Written by Nathan Hewitt

Could ‘Personalized Work’ Be What We Aim For Post-Covid?

Last week, the jewel of Australia’s tech sector, Atlassian, was lauded for giving staff the privilege of working from home – forever.

After posting this on our team slack channel with a comment by me warning of the longer-term impact of ‘remote forever’, one of our senior team members said:

“Why do people travel in the morning to an office? In a packed tram/train carrying a laptop , then work on that laptop only to carry it back home in a packed train, wasting precious time?”

When I worked for another technology company, we spent a lot of energy trying to convince leadership that WFH did not mean a free ride. And, in fact, would unleash productivity and improve engagement. COVID has brought forward the idea of WFH as an alternative arrangement for many that wouldn’t have otherwise considered it.

Whilst we may be revelling in the success of dismantling the long-held bias, that you need to see someone at work to trust that they are doing the work, it comes with its own set of challenges around organisational relevance.

Work is a relationship

Does it matter what company you work for if the only difference between one job is for whom you are completing a task, and perhaps the one or two people that you work with closely?

Work is a relationship, and relationships thrive on intimate and frequent connections. When we all worked in offices some of that intimacy was built by the serendipity of conversations that you had while going about your day’s work. There was always the potential to catch someone from outside of your team and share an idea and solicit a different perspective.

There was an ease of connections and interactions that can be hard to replicate in a remote work context.  Being remote is a little bit like trying to establish a long-distance relationship. Which all of us know have the chances of success stacked against them.

Then there is the influence of place, and of space. At REA Group where I worked for some years the building fed the culture. Its design and redesign were carefully thought through to maximize connections and space to collaborate. With anyone. Not just those in your immediate team.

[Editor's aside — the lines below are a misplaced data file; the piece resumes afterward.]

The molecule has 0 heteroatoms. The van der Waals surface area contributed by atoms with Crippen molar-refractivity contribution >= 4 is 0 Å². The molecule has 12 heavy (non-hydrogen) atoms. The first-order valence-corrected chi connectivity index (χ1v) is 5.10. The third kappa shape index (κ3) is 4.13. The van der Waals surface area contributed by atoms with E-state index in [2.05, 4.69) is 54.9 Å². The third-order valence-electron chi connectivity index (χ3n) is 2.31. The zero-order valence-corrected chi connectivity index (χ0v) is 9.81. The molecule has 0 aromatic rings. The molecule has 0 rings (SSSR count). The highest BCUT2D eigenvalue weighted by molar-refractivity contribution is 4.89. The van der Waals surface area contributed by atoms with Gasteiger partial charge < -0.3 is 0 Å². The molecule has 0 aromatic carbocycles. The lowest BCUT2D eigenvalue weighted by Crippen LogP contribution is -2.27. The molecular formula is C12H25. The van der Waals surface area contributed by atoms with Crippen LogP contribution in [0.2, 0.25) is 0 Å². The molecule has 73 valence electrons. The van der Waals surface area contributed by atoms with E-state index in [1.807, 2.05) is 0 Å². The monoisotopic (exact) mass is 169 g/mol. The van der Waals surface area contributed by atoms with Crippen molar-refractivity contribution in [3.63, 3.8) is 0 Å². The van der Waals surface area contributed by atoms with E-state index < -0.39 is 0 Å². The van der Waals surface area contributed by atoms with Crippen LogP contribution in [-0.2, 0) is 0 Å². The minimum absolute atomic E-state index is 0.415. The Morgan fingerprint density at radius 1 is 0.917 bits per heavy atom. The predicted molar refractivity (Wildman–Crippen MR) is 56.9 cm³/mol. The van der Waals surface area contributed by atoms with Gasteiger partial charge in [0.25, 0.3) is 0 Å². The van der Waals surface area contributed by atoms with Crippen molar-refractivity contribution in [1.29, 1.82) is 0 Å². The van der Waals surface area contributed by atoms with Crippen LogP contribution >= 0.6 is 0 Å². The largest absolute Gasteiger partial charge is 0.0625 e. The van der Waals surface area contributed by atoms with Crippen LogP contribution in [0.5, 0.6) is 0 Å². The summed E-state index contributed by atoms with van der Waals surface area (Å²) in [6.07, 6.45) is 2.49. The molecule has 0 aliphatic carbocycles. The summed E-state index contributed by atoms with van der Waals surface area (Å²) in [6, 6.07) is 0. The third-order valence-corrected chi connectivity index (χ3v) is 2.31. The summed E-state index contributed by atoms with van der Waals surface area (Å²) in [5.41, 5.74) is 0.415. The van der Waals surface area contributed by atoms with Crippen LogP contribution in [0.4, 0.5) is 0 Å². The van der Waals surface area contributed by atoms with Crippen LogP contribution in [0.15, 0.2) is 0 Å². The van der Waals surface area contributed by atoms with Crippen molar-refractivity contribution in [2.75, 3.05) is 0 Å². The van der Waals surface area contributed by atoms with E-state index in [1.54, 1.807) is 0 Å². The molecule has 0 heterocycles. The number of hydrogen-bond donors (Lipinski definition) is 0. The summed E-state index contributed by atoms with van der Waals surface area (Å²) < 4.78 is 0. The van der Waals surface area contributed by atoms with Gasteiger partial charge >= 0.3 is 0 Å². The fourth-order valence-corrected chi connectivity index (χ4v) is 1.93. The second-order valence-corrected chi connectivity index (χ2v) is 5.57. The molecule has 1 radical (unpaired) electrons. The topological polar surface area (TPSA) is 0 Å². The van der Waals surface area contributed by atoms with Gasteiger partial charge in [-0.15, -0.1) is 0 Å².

Why do people go to church to pray, the pub to drink, and the footy to watch their team, when they have the bible at home, beer in the fridge, and a TV in the living room? Because they are looking for connection, community, and inspiration.

Once the novelty of WFH wears off, and for many it already has, comes the very real challenge of maintaining connection, building affiliation, and building cultures when people and teams are not spending time together – physically, in any shared space.

Ongoing remote work presents very practical challenges for organisations, particularly around company culture and organisational HR.

  • How do you assess performance when you can’t see people at work?
  • And how do you look out for people, mentor them, develop them when your interactions are all booked in, bound within a strict working day?
  • How do you acknowledge someone for something you heard they did well in another meeting like you might as you jump in a lift together?

There is a real risk that our employment relationship becomes transactional, which then impacts engagement, which then impacts productivity etc.
We know from our own work in this space, personality is not 16 types on a table, it is way more nuanced and diverse than that. In a population of 85,000 equal men and women, we find at least 400 uniquely identifiable personality types.


While we live in a world of hyper-personalization – our morning news feed is our feed, our Netflix profile is our personal profile based on our viewing history,

How can an organisation retain that diversity of perspective when it usually thinks of two binary ways of working – in an office, or at home? It can’t.

That’s why the future of work has to involve a new type of technology, a technology that can navigate the rich mix of types we work with, adapt to their communication style, their working style.

While I have championed for WFH in senior HR positions I’ve held, this experience has highlighted for me the many things I might have always taken for granted in an office environment.